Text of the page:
Avinash Mulye sent to me this description of a “minimum-wage machine.” It seems to be written by one David Ruccio:
This machine allows anyone to work for minimum wage for as long as they like. Turning the crank on the side releases one penny every 4.97 seconds, for a total of $7.25 per hour. This corresponds to minimum wage for a person in New York. This piece is brilliant on multiple levels, particularly as social commentary. Without a doubt, most people who started operating the machine for fun would quickly grow disheartened and stop when realizing just how little they’re earning by turning this mindless crank. A person would then conceivably realize that this is what nearly two million people in the United States do every day…at much harder jobs than turning a crank. This turns the piece into a simple, yet effective argument for raising the minimum wage.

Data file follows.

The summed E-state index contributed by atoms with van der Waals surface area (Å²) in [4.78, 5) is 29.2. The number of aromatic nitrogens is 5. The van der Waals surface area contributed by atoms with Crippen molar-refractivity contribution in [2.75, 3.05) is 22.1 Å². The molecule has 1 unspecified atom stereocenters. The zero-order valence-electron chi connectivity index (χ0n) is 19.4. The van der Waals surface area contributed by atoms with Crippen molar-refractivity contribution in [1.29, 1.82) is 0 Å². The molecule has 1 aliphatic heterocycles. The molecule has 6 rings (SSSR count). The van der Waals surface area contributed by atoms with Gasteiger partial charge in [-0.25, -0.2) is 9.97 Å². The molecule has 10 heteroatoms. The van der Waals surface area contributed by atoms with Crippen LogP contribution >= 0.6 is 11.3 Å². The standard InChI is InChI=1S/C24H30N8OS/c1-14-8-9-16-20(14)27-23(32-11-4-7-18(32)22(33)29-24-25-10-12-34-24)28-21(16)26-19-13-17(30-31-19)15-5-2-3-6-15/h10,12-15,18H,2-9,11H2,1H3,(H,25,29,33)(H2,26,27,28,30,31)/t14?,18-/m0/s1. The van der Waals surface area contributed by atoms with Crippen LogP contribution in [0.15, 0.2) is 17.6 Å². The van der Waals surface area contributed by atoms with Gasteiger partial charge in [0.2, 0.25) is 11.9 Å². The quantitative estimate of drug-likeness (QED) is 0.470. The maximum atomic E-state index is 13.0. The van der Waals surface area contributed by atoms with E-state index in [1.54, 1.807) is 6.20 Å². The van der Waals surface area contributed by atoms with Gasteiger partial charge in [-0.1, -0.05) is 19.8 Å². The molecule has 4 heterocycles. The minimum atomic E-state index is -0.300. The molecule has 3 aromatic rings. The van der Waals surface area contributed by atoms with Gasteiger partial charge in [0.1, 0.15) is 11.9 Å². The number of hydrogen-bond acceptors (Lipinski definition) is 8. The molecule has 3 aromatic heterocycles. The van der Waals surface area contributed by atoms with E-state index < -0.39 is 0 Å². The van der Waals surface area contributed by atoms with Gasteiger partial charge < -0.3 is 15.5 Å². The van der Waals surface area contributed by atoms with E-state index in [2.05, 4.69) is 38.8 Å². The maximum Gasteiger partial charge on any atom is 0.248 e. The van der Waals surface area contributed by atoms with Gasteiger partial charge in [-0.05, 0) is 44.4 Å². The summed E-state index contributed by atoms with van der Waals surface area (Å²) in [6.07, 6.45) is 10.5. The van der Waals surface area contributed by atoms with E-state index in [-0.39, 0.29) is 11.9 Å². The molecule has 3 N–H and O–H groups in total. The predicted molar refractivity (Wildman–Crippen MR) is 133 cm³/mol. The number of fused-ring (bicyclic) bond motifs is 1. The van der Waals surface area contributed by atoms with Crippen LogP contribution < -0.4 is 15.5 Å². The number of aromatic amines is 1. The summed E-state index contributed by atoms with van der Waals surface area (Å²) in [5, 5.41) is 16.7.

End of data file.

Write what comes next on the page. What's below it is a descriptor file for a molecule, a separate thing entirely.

So here’s a challenge for Cafe Hayek readers. In the comments section name all that is mistaken or misleading about this notion of the minimum wage (or of wage-earning generally). Such as “Earning wages in a market economy is not akin to extracting already-produced wealth from some device called a ‘job’ or an ’employer.’ Instead, earning wages involves the production by the worker of some amount of output for an employer who then compensates the worker according to the value of that worker’s output.”
Don’t hesitate to repeat a point made by other commenters if your point is expressed in a different and illuminating way.